The first ever catalogue of the different types of proteins found in sperm could help reveal the origins of sex and explain some of the mysteries of infertility, say scientists.
Research published in Nature Genetics today describes 381 proteins present in sperm of the fruit fly, Drosophila melanogaster. Whilst more proteins may be identified as research progresses, this study marks the first substantial 'whole-cell' characterisation of the protein components of a higher eukaryotic cell (a cell in which all the genetic components are contained within a nucleus).
This so-called 'proteome' contains everything the sperm needs to survive and function correctly, and scientists can use it to investigate the factors that make some sperm more successful than others.
Around half of the genes of the fruit fly sperm proteome have comparable versions in humans and mice, making it a useful model for studying male infertility in mammals.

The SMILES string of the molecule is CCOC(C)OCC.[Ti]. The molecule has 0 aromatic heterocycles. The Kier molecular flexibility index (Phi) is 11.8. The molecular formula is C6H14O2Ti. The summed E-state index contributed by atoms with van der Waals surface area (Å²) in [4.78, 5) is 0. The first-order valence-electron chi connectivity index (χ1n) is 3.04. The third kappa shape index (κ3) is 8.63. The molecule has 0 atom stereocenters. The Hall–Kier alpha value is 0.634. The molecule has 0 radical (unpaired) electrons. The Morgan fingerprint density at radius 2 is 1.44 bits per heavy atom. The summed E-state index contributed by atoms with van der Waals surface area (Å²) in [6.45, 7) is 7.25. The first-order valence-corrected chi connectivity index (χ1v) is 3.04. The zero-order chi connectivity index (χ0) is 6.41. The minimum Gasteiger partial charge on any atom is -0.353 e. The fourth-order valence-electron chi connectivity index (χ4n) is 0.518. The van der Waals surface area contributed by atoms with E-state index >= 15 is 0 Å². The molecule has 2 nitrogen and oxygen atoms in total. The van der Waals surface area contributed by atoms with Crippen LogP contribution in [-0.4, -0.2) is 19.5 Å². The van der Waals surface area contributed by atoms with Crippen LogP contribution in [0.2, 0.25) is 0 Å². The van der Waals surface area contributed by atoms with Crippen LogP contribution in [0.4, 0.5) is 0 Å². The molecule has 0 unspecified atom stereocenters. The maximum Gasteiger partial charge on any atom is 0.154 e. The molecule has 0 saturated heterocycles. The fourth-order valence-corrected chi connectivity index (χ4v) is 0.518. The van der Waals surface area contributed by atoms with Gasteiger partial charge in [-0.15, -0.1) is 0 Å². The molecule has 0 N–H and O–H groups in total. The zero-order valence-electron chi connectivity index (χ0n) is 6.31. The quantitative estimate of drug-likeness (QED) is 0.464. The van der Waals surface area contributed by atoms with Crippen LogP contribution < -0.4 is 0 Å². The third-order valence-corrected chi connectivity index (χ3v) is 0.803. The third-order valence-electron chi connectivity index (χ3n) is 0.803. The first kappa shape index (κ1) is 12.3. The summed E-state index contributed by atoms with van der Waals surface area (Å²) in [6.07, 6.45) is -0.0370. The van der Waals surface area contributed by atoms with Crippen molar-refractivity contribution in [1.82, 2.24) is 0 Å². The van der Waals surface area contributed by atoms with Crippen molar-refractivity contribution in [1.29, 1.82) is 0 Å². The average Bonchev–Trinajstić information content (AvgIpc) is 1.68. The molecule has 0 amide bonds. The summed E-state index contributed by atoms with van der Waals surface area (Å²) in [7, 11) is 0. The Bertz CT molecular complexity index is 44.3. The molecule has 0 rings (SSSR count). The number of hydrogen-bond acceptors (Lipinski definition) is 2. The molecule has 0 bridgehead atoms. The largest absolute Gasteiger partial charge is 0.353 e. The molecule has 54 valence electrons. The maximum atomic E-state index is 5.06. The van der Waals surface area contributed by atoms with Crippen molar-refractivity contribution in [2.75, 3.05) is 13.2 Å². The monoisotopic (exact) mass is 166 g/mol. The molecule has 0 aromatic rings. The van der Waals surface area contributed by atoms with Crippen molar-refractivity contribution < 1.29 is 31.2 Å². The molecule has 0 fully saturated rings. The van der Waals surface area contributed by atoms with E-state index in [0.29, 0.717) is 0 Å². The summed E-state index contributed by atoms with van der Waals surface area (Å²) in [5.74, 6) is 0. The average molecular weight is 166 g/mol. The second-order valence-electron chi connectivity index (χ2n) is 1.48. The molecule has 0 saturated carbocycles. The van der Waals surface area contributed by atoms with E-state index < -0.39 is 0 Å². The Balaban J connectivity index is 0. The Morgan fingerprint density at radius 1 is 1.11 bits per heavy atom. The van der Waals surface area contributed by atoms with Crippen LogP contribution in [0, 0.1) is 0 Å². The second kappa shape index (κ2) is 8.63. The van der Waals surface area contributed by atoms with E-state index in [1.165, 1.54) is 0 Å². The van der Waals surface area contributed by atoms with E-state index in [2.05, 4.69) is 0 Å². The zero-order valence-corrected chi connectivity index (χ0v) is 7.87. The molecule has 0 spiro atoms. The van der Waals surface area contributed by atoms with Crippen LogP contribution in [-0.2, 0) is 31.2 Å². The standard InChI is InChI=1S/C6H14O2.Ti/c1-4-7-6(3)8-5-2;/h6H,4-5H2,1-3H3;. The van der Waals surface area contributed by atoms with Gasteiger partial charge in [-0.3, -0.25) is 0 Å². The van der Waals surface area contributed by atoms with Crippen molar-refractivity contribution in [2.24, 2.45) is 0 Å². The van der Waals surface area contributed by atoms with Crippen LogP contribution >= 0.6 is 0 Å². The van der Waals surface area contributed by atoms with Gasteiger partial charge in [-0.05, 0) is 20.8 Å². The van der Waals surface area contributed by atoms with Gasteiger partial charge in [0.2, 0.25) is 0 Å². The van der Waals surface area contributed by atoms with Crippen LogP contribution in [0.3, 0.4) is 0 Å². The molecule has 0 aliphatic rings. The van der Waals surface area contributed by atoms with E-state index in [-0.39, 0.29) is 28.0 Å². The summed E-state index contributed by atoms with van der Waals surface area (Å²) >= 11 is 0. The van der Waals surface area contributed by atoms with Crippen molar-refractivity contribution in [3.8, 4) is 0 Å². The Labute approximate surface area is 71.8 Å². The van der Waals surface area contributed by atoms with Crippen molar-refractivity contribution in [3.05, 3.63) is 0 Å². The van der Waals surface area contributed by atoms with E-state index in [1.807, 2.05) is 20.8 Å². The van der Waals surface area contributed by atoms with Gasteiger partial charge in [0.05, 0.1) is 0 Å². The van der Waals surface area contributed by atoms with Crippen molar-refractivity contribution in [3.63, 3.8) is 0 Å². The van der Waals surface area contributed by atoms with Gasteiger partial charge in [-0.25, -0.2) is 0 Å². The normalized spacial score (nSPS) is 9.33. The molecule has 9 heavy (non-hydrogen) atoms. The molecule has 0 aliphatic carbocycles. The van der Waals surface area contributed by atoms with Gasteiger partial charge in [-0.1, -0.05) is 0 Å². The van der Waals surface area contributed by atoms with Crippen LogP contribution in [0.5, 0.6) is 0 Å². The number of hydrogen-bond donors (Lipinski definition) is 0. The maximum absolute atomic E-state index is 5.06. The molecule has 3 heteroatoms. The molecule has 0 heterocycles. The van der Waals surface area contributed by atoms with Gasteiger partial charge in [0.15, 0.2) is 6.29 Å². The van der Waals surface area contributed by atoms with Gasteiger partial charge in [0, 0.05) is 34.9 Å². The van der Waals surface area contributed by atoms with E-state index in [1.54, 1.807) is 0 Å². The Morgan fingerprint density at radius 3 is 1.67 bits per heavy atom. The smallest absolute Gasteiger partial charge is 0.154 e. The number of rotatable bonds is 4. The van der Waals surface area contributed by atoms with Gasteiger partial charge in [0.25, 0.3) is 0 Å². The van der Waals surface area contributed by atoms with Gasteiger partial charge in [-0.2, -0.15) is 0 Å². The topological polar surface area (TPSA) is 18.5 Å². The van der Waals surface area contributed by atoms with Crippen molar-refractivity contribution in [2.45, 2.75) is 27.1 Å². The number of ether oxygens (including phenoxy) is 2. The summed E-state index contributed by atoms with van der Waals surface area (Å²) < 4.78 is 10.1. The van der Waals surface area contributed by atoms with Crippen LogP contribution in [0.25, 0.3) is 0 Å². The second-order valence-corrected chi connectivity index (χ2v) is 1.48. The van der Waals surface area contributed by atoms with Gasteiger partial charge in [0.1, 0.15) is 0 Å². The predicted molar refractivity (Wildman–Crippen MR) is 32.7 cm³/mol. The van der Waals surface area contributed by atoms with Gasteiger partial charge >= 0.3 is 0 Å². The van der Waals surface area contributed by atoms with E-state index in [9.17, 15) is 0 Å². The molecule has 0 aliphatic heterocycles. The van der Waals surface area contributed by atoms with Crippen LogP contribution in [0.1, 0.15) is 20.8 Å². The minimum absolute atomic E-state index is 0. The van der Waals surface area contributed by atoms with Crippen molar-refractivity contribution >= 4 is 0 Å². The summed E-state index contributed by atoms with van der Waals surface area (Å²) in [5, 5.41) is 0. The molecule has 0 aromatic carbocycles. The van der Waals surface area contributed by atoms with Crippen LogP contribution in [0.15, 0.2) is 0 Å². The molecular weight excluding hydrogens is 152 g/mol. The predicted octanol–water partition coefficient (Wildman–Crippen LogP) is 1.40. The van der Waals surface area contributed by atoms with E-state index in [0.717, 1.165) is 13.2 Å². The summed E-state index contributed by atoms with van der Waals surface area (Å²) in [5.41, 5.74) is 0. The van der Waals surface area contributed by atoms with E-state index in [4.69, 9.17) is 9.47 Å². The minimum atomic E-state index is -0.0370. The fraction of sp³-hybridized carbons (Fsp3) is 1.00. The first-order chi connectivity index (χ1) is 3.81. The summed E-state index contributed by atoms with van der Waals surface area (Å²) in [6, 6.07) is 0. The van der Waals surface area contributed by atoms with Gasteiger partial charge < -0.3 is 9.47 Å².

By comparing the sperm proteome of the fruit fly with other species, scientists will also be able to rewind evolution and work out the core sperm proteome the most basic constituents a sperm needs for sexual reproduction. This will shed light on how sex itself evolved.
"This is the first catalogue of sperm proteins for any organism, and it offers a tantalising glimpse into how we might begin to answer some of biology's most fundamental questions," said Dr Tim Karr from the University of Bath who led the study.
"Amazingly we know very little about what is in a sperm, which probably explains why we don't really understand sex, let alone how it evolved.
"Before we catalogued the sperm proteome, we only knew a few specific proteins in the Drosophila sperm.
"Being able to compare the structure and content of the proteomes of sperm from different species should help us understand the evolution and origin of sperm.